by Jennifer A. Dlouhy and Mario Parker
The Trump administration is considering a policy change that could allow an extra billion gallons or more of biofuel each year to qualify toward a U.S. mandate, lowering costs for refiners at the expense of ethanol producers, according to people briefed on the discussions.
That change by the Environmental Protection Agency would increase the number of available compliance credits available, likely making them cheaper for refiners, such as Valero Energy Corp. and Carl Icahn’s CVR Energy Inc. The EPA could propose the rule change in the next few months, according to the people who asked not to be identified discussing internal deliberations.
EPA’s handling of the Renewable Fuel Standard is politically treacherous terrain for President Donald Trump, pitting Midwest corn farmers against oil companies such as Valero and Exxon Mobil Corp.
Trump has repeatedly vowed to protect ethanol, assuring an Iowa crowd in June that "we’re saving your ethanol industries in the state of Iowa, just like I promised I would do in my campaign." But he brought in billionaire investor Icahn, a critic of the program, to advise him on what government rules should be dropped.
At issue now is the treatment of exported biofuel, which is primarily corn-based ethanol. Under current regulations, each gallon of ethanol produced in the U.S. generates a tradable "renewable identification number," or RIN, that can be used to prove compliance with annual biofuel quotas. But a RIN must be withdrawn if that gallon of ethanol is exported. Because imported ethanol is blended into the fuel supply, credits associated with the use of those foreign supplies qualify for compliance.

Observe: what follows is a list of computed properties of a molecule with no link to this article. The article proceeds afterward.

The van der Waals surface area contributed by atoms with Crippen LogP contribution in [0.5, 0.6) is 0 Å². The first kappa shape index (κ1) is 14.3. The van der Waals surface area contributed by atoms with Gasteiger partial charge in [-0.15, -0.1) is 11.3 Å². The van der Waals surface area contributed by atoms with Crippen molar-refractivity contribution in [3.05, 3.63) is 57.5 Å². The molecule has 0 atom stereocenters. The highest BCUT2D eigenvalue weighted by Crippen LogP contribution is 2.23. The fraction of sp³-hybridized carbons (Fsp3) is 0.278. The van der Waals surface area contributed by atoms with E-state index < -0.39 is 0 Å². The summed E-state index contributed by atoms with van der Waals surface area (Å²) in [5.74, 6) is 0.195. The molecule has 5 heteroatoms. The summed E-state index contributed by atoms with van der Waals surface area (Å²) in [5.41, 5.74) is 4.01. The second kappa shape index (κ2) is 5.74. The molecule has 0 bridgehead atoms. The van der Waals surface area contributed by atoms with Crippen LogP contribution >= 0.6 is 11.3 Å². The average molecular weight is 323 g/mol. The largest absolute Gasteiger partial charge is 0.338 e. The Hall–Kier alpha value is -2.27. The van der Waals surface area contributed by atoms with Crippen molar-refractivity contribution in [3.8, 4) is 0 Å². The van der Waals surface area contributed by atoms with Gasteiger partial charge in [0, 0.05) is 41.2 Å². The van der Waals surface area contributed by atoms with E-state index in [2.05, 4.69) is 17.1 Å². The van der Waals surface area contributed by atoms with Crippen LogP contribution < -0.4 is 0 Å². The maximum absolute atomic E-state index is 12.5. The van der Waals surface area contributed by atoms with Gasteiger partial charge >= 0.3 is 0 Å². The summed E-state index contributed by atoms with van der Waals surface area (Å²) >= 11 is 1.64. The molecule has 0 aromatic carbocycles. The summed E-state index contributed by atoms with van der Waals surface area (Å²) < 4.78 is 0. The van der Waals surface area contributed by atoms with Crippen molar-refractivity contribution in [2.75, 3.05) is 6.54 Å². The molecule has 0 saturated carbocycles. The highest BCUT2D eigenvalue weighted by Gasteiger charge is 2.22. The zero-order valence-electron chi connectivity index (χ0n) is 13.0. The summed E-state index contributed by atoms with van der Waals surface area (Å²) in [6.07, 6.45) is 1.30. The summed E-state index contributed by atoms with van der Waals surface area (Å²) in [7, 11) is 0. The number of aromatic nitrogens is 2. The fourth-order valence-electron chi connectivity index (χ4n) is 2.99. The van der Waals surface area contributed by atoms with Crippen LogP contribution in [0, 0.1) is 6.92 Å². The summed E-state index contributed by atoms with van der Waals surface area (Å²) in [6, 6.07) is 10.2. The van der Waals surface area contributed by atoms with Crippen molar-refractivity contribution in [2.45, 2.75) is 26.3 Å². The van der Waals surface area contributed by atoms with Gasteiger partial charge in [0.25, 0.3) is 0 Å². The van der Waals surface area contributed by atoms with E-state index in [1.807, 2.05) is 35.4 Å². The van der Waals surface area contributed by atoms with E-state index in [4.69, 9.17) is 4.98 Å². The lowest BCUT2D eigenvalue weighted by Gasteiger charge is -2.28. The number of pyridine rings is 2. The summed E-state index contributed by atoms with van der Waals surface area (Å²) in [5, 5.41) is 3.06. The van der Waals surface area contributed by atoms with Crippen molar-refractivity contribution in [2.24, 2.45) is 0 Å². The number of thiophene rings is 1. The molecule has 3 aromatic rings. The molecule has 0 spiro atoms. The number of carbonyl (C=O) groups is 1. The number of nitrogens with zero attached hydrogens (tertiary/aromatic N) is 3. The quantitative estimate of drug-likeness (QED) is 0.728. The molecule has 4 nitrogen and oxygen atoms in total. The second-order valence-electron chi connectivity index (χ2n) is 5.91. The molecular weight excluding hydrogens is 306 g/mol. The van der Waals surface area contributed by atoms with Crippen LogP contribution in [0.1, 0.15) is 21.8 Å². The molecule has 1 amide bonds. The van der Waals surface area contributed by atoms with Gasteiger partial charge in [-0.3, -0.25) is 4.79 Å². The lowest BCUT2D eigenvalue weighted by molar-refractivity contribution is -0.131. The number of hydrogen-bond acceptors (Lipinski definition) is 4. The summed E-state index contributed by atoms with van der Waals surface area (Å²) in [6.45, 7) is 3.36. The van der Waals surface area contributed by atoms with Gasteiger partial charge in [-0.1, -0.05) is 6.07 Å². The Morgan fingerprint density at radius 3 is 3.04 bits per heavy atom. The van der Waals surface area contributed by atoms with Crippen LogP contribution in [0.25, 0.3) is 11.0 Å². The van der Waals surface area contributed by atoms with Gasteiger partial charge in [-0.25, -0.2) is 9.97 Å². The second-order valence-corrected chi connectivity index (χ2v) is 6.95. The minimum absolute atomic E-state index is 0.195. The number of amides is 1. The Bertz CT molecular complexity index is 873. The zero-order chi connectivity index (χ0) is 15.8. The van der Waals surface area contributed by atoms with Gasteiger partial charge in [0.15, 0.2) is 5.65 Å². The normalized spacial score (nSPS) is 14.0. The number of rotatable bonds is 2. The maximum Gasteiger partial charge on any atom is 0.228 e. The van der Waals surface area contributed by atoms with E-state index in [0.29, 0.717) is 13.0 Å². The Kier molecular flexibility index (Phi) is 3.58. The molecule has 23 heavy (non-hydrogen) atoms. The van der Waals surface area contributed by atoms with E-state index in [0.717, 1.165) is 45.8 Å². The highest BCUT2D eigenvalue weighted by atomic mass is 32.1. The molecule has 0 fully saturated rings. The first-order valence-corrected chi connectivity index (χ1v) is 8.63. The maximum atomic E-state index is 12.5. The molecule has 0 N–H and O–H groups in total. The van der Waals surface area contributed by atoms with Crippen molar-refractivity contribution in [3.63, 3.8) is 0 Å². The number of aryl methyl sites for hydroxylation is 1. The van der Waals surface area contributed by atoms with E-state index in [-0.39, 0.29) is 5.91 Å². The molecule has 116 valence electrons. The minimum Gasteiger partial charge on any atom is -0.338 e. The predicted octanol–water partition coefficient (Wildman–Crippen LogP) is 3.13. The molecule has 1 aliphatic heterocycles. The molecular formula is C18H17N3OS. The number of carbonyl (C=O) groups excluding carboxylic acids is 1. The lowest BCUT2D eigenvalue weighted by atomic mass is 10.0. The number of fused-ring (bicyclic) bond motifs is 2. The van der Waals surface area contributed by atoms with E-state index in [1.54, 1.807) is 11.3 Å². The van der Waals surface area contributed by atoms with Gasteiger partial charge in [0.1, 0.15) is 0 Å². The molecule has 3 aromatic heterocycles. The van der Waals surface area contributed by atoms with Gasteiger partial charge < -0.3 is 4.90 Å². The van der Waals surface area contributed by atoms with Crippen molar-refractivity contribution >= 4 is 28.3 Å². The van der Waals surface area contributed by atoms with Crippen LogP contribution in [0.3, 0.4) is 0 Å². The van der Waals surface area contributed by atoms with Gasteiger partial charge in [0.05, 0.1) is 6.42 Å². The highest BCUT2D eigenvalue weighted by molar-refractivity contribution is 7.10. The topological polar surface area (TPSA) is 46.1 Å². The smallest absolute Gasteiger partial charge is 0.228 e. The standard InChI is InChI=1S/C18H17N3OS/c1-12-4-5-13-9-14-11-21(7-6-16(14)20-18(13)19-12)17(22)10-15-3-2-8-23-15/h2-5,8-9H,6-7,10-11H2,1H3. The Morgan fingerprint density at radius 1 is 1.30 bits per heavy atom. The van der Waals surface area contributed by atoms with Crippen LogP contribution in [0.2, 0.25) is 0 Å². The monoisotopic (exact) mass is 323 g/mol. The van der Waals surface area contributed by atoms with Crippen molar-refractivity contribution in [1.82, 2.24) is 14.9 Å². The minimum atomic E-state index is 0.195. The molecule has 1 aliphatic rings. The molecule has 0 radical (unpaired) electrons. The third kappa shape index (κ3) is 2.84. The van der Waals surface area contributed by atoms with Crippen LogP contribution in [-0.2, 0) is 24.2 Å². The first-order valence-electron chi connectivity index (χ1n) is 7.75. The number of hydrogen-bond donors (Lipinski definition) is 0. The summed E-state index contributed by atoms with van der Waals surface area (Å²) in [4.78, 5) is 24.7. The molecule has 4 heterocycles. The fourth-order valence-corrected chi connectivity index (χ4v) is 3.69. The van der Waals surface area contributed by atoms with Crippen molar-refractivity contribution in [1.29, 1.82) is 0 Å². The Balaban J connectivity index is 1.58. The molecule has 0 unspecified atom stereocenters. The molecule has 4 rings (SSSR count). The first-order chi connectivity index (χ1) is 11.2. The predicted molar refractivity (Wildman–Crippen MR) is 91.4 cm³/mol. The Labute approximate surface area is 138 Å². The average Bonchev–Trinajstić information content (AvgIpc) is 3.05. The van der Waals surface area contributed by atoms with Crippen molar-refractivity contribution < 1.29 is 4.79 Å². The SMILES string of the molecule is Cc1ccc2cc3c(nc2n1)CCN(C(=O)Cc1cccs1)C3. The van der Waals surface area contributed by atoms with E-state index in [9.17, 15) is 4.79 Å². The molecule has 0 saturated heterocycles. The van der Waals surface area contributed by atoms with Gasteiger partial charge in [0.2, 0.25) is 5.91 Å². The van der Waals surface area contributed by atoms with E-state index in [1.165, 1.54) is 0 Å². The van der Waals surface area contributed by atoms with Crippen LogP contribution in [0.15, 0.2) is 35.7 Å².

Representatives for the EPA, Valero and Icahn did not immediately respond to requests for comment.
In public comments filed with the EPA last month, Valero argued that the current policy "penalizes domestically produced, exported renewable fuel in comparison to foreign-produced, imported renewable fuel." By allowing all domestically produced biofuel to count toward annual quotas -- even if it is not consumed in the U.S. -- the EPA would increase exports, enhance energy security and drive additional biofuel production, Valero said.
Other independent refiners have lobbied for the change, including PBF Energy Inc., which told the EPA that the current approach "significantly constrains RIN market liquidity."
Adding exports into the equation would make it easier for refiners to meet the government mandate and cut the premium that RINs provide some ethanol producers.
The EPA proposed a requirement that refiners and importers blend in 15 billion gallons of corn-based ethanol and other conventional renewable fuels next year. The industry exported about 1.2 billion gallons of ethanol last year, government data show.
Allowing those gallons to count toward U.S. quotas would effectively shave approximately 8% off next year’s proposed quota and dampen demand for higher ethanol-gasoline blends that have helped companies comply with the rules.
To make the policy shift, the EPA might formally propose it and give the public a chance to weigh in. The action could be timed to coincide with a decision not to shift the burden for complying with the program, a shift Icahn favors.
The news drove down shares of ethanol producers, with Pacific Ethanol Inc., declining 15 cents, or 2.5%, to $5.75 in Nasdaq trading. Renewable Energy Group Inc., a biodiesel producer, sank 6.2% to $12.425. Archer-Daniels-Midland Co., one of the largest ethanol makers, dropped 1% to $43.075. Green Plains Inc., another ethanol producer, declined 0.2% to $20.45.
On Tuesday, the EPA opened the door to lowering biofuel quotas after lobbying by Valero and industry trade groups. After that announcement, RIN prices tumbled. Credits tracking 2017 ethanol consumption targets dropped 9.3% to 68 cents apiece, the lowest since June 27, broker data compiled by Bloomberg show.
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Mark Drajem, Elizabeth Wasserman
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